Destination Canada is opening up our horizons by rail, road and boat from coast to coast to coast for jaw-dropping views, meeting welcoming locals and experiencing awe-inspiring encounters around every corner of Canada. Next stop: Alberta. Let’s go!
When you picture Canada, chances are it’s Alberta – think massive mountains, glacial lakes, cool cities, alpine towns and snow resorts. Home of the Canadian Rockies, Alberta is a mecca for skiers and snowboarders in winter (read on for more on that below) as well as a bona fide delight for hikers, mountain bikers and kayakers in summer.
Autumn is the perfect time to embark on a road trip through the Canadian Rockies and beyond from the energetic city of Calgary that’s adventurous by nature. Stop at national parks, take in pristine lakes and wilderness, step back in time at luxe lodgings and shop in big malls and small-town markets. Alberta’s got the lot!
Fast and fun facts
- How to get there: Air Canada and Qantas fly direct from Australia to Vancouver with domestic flights to Calgary, Alberta’s largest city, and the capital, Edmonton.
- When to go: All year round! Visit November to May for ski season, June to August for summer fun and September to October for leaf peeping and road-tripping.
- Where is it? Alberta is located next-door to British Columbia in western Canada.
- Did you know? There are five national parks: Banff, Jasper, Waterton, Wood Buffalo and Elk Island.
- Yum fact: Every July, the world-famous Calgary Stampede has crazy Midway food creations such as ketchup and mustard ice-cream and Kool-Aid chicken burgers, plus heaps of entertainment.
- Festive fact: Edmonton hosts 60-plus annual events, including the International Edmonton Fringe Festival.
- Fun fact: Channel the Jamaican bobsled team in Cool Runnings at Calgary’s WinSport, a 1988 Winter Olympics host venue, with everything from winter and summer training facilities to fun activities on site.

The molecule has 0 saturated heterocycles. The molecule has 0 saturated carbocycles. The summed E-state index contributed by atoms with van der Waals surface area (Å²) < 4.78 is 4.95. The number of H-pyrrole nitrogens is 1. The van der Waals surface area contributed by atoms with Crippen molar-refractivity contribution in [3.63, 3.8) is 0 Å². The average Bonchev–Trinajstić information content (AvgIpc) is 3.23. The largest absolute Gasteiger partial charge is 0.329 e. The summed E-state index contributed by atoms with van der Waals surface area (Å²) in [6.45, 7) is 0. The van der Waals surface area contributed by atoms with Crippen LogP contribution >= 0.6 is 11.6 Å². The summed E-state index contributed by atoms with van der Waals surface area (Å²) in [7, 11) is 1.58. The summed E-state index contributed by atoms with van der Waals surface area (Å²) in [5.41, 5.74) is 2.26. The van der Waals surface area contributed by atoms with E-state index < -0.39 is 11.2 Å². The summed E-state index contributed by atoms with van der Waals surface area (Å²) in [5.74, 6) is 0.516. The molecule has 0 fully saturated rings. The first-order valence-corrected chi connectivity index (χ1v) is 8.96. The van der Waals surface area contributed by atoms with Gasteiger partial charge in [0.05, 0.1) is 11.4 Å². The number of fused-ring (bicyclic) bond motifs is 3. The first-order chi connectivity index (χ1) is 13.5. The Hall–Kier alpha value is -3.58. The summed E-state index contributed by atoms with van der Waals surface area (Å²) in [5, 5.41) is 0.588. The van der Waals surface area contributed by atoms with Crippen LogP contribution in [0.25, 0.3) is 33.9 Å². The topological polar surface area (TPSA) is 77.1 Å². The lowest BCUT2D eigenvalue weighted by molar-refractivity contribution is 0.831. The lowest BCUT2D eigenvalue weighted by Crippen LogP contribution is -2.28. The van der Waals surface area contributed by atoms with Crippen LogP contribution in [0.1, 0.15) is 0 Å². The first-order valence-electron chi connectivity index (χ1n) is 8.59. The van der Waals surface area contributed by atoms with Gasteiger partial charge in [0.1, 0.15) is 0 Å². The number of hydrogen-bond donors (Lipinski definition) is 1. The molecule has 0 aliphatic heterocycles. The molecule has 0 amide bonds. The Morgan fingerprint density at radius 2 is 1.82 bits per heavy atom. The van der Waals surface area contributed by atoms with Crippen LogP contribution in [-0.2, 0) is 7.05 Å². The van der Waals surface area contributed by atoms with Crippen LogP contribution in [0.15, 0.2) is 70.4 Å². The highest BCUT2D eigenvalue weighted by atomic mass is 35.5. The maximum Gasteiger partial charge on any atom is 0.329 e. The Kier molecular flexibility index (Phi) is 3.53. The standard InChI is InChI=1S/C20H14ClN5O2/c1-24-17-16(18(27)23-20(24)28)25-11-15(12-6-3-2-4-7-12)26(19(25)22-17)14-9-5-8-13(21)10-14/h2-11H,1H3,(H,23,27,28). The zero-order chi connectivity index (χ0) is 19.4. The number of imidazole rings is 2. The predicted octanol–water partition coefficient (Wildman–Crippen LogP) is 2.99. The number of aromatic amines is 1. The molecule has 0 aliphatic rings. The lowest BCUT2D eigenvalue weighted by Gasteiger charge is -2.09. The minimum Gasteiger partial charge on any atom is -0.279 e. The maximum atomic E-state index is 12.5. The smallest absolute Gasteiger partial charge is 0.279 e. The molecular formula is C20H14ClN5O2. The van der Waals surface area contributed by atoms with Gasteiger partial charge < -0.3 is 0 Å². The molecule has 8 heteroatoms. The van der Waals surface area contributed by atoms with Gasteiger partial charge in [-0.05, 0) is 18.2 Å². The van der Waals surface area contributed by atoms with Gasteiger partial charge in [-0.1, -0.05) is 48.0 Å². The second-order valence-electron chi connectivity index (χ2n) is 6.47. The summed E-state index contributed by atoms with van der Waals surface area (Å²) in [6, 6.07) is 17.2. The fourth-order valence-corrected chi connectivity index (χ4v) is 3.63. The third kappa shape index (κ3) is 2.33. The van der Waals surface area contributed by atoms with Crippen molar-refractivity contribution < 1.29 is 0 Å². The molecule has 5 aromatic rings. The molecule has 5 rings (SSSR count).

A huge draw for visitors to Alberta is the connection to nature, wildlife and wilderness. Yamnuska Wolfdog Sanctuary Founder Georgina De Caigny shares how the mountains, foothills and prairies make Alberta a unique province to explore and enjoy.
Start your engines in the warm and welcoming city of Calgary, located less than an hour from the Canadian Rockies. While it’s the traditional launch pad for winter and summer activities and road trips to the Rocky Mountains, Alberta’s biggest city is also well-equipped for urban adventure.
Immerse yourself in Calgary’s renowned and diverse dining scene where you can taste everything from world-famous and flavourful AAA Alberta beef steaks to world cuisines.
As well, Calgary has a top-shelf cocktail culture with innovative and artisan drinks. Say cheers to a 360-degree view of the city, foothills, plains and Rockies from SKY360 in the 191m-high Calgary Tower.
Calgary to Canmore (106km)
Just 70 minutes’ drive from Calgary, make a pit stop for coffee and a bite to eat in the pretty mountain town of Canmore. Stay a little longer and stretch your legs with a gentle hike in Canmore Nordic Centre Provincial Park in search of the two mesmerising turquoise lakes.
Canmore to Banff (27km)
Jump back in the car for the quick 20-minute trip to Banff, staying at the historic and palatial Fairmont Banff Springs, a Canadian Rockies landmark. Survey the lay of the land from the Banff Gondola and dine on top of the world at Sky Bistro.
Then, explore the pristine beauty of Banff National Park. Hike the many trails, hire a kayak to glide along the brilliant blue Moraine Lake and take a boat cruise on Lake Minnewanka, Banff National Park’s largest lake, spotting elk, mule deer, mountain goats and bears.
In winter, enjoy a tour with Discover Banff Tours into Johnston Canyon to marvel at the massive pillars of ice and frozen waterfalls down to the gorge.